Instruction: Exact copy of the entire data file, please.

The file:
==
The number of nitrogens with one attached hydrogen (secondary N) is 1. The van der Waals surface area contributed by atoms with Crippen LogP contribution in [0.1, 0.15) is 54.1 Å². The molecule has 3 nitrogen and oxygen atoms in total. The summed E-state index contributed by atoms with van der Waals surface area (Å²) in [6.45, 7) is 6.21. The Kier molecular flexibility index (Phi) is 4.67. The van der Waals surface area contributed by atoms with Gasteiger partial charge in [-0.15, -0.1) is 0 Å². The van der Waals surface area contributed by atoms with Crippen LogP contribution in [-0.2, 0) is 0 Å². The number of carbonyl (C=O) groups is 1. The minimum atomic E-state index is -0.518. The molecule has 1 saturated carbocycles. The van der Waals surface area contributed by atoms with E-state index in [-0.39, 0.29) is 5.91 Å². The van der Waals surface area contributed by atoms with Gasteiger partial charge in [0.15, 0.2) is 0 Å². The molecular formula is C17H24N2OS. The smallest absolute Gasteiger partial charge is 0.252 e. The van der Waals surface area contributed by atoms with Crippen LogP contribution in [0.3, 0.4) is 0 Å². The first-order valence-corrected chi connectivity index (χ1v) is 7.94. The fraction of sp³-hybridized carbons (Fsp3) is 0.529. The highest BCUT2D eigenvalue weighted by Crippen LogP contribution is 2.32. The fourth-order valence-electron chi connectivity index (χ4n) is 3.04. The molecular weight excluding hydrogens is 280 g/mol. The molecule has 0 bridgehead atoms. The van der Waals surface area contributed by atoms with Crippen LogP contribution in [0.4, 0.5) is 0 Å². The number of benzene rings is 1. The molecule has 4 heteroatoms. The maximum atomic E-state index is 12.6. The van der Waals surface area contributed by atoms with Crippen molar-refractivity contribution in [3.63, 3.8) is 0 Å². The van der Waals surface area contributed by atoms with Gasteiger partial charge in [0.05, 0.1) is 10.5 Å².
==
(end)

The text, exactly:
The number of nitrogens with one attached hydrogen (secondary N) is 1. The van der Waals surface area contributed by atoms with Crippen LogP contribution in [0.1, 0.15) is 54.1 Å². The molecule has 3 nitrogen and oxygen atoms in total. The summed E-state index contributed by atoms with van der Waals surface area (Å²) in [6.45, 7) is 6.21. The Kier molecular flexibility index (Phi) is 4.67. The van der Waals surface area contributed by atoms with Gasteiger partial charge in [-0.15, -0.1) is 0 Å². The van der Waals surface area contributed by atoms with Crippen LogP contribution in [-0.2, 0) is 0 Å². The number of carbonyl (C=O) groups is 1. The minimum atomic E-state index is -0.518. The molecule has 1 saturated carbocycles. The van der Waals surface area contributed by atoms with E-state index in [-0.39, 0.29) is 5.91 Å². The van der Waals surface area contributed by atoms with Gasteiger partial charge in [0.15, 0.2) is 0 Å². The molecular formula is C17H24N2OS. The smallest absolute Gasteiger partial charge is 0.252 e. The van der Waals surface area contributed by atoms with Crippen LogP contribution in [0.3, 0.4) is 0 Å². The first-order valence-corrected chi connectivity index (χ1v) is 7.94. The fraction of sp³-hybridized carbons (Fsp3) is 0.529. The highest BCUT2D eigenvalue weighted by Crippen LogP contribution is 2.32. The fourth-order valence-electron chi connectivity index (χ4n) is 3.04. The molecular weight excluding hydrogens is 280 g/mol. The molecule has 0 bridgehead atoms. The van der Waals surface area contributed by atoms with Crippen LogP contribution in [0.4, 0.5) is 0 Å². The number of benzene rings is 1. The molecule has 4 heteroatoms. The maximum atomic E-state index is 12.6. The van der Waals surface area contributed by atoms with Crippen molar-refractivity contribution in [3.63, 3.8) is 0 Å². The van der Waals surface area contributed by atoms with Gasteiger partial charge in [0.05, 0.1) is 10.5 Å².